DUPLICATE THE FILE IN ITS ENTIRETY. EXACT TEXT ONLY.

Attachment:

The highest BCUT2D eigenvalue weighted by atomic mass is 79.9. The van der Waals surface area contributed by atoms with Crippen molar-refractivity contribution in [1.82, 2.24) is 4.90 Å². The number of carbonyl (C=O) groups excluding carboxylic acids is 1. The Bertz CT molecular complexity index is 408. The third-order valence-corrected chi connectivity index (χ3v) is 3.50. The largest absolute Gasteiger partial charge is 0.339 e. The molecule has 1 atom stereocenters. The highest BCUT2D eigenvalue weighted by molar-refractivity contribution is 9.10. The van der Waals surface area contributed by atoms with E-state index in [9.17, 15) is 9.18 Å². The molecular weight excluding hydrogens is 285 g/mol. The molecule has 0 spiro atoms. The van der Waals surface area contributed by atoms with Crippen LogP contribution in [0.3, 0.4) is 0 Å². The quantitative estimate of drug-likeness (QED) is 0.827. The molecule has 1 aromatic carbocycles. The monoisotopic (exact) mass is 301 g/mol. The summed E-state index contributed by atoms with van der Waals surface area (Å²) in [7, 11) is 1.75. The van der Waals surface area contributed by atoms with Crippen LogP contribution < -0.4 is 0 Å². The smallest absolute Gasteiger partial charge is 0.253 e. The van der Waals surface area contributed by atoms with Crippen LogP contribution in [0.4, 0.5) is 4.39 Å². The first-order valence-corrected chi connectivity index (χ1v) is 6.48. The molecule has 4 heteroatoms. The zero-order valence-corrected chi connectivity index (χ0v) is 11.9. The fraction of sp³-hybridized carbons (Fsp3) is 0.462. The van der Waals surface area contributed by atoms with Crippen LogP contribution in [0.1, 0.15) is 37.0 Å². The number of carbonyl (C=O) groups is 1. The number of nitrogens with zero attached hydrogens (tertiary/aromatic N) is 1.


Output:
The highest BCUT2D eigenvalue weighted by atomic mass is 79.9. The van der Waals surface area contributed by atoms with Crippen molar-refractivity contribution in [1.82, 2.24) is 4.90 Å². The number of carbonyl (C=O) groups excluding carboxylic acids is 1. The Bertz CT molecular complexity index is 408. The third-order valence-corrected chi connectivity index (χ3v) is 3.50. The largest absolute Gasteiger partial charge is 0.339 e. The molecule has 1 atom stereocenters. The highest BCUT2D eigenvalue weighted by molar-refractivity contribution is 9.10. The van der Waals surface area contributed by atoms with E-state index in [9.17, 15) is 9.18 Å². The molecular weight excluding hydrogens is 285 g/mol. The molecule has 0 spiro atoms. The van der Waals surface area contributed by atoms with Crippen LogP contribution in [0.3, 0.4) is 0 Å². The quantitative estimate of drug-likeness (QED) is 0.827. The molecule has 1 aromatic carbocycles. The monoisotopic (exact) mass is 301 g/mol. The summed E-state index contributed by atoms with van der Waals surface area (Å²) in [7, 11) is 1.75. The van der Waals surface area contributed by atoms with Crippen LogP contribution < -0.4 is 0 Å². The smallest absolute Gasteiger partial charge is 0.253 e. The van der Waals surface area contributed by atoms with Crippen LogP contribution in [0.4, 0.5) is 4.39 Å². The first-order valence-corrected chi connectivity index (χ1v) is 6.48. The molecule has 4 heteroatoms. The zero-order valence-corrected chi connectivity index (χ0v) is 11.9. The fraction of sp³-hybridized carbons (Fsp3) is 0.462. The van der Waals surface area contributed by atoms with Crippen LogP contribution in [0.1, 0.15) is 37.0 Å². The number of carbonyl (C=O) groups is 1. The number of nitrogens with zero attached hydrogens (tertiary/aromatic N) is 1.